News

Court denies recall of Des Moines council members

By PAT JENKINS

Editor

An attempt by a citizens’ group to recall four Des Moines City Council members has been blocked by a King County Superior Court judge.

Allegations of misconduct in their official duties by Don Wasson, Maggie Steenrod, Richard Benjamin and Gary Peterson are not sufficient to proceed with a recall effort, Judge Jim Doherty ruled Wednesday after a court hearing in Seattle.

The Des Moines Yes Recall Committee had formally accused the four council members of holding meetings without proper notice under the state's Open Public Meetings Act, introducing and voting on items not on a published council meeting agenda, conducting a “non-public” meeting (separate from other council members) and ordering official city action that would financially benefit themselves.

“The judge got it right,” said Benjamin, who attended the hearing with the other council members. “He said we acted in the capacity we were elected to do.”

The ruling prevents the recall committee from circulating petitions for signatures of registered voters in an attempt to force a recall election. An election would decide whether the council members remained in office or were removed.

Ed Pina, co-president of the committee, said the group will meet this weekend to plot its next move, including a possible second recall effort based on new charges. “As time has gone by, further things have been done” improperly by the council members, he claimed.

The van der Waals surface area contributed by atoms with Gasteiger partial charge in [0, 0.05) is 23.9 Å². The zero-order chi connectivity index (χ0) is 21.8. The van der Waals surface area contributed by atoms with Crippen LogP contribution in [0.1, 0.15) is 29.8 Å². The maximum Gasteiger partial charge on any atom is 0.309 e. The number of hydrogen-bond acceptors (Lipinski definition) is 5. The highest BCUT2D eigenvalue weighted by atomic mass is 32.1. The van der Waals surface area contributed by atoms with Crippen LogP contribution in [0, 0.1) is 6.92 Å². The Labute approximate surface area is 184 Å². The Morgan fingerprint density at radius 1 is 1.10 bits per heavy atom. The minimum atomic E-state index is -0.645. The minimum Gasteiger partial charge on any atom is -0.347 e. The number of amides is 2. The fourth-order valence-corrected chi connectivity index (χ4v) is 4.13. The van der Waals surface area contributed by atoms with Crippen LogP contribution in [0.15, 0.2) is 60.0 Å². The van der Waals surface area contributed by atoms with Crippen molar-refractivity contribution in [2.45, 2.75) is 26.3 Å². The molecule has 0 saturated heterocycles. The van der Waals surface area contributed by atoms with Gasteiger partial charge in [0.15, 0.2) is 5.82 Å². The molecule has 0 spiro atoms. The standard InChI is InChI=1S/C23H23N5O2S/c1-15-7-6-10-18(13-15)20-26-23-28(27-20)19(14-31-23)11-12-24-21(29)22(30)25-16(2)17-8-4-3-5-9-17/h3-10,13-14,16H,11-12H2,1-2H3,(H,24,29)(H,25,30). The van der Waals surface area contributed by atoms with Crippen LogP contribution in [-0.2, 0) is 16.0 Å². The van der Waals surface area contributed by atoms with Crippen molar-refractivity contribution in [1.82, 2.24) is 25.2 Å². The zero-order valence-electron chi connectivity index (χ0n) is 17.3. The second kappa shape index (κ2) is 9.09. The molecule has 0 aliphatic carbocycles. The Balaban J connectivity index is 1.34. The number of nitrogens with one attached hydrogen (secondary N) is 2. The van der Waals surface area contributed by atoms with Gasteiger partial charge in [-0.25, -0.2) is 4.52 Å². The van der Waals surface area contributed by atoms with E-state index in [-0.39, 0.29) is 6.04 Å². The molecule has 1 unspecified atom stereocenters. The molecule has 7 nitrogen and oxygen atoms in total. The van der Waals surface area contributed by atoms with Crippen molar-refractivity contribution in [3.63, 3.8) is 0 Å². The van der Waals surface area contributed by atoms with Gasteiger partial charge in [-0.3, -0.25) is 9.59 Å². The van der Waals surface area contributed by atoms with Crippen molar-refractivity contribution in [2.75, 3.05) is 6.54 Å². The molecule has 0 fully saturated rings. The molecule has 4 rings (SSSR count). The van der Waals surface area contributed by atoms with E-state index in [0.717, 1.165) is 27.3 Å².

He said the committee might also reorganize and recruit candidates to run in next year’s regular election against Wasson, whose current term expires at the end of 2003. Steenrod, Benjamin and Peterson don’t face re-election until 2005.

Benjamin, in comments similar to what the other recall targets made previously, said Thursday that their opponents are misguided and “a very small number of people representing their own special interests.”

He said the recall proponents wasted taxpayers’ money and the time of officials spent reviewing the case, including the judge, a King County deputy prosecutor who by law was required to write a synopsis of the recall charges, and the council members themselves.

Steenrod said she and the other council members “look forward to refocusing our efforts once again on the business of serving the public.”

Pina said the judge handled the court hearing poorly by not allowing the recall committee’s lawyer to respond to “false allegations” by an attorney representing the council members.

“The court’s judgment makes the recall process a farce,” Pina said.

Editor Pat Jenkins can be reached at 925-5565 and editor@fedwaymirror.com

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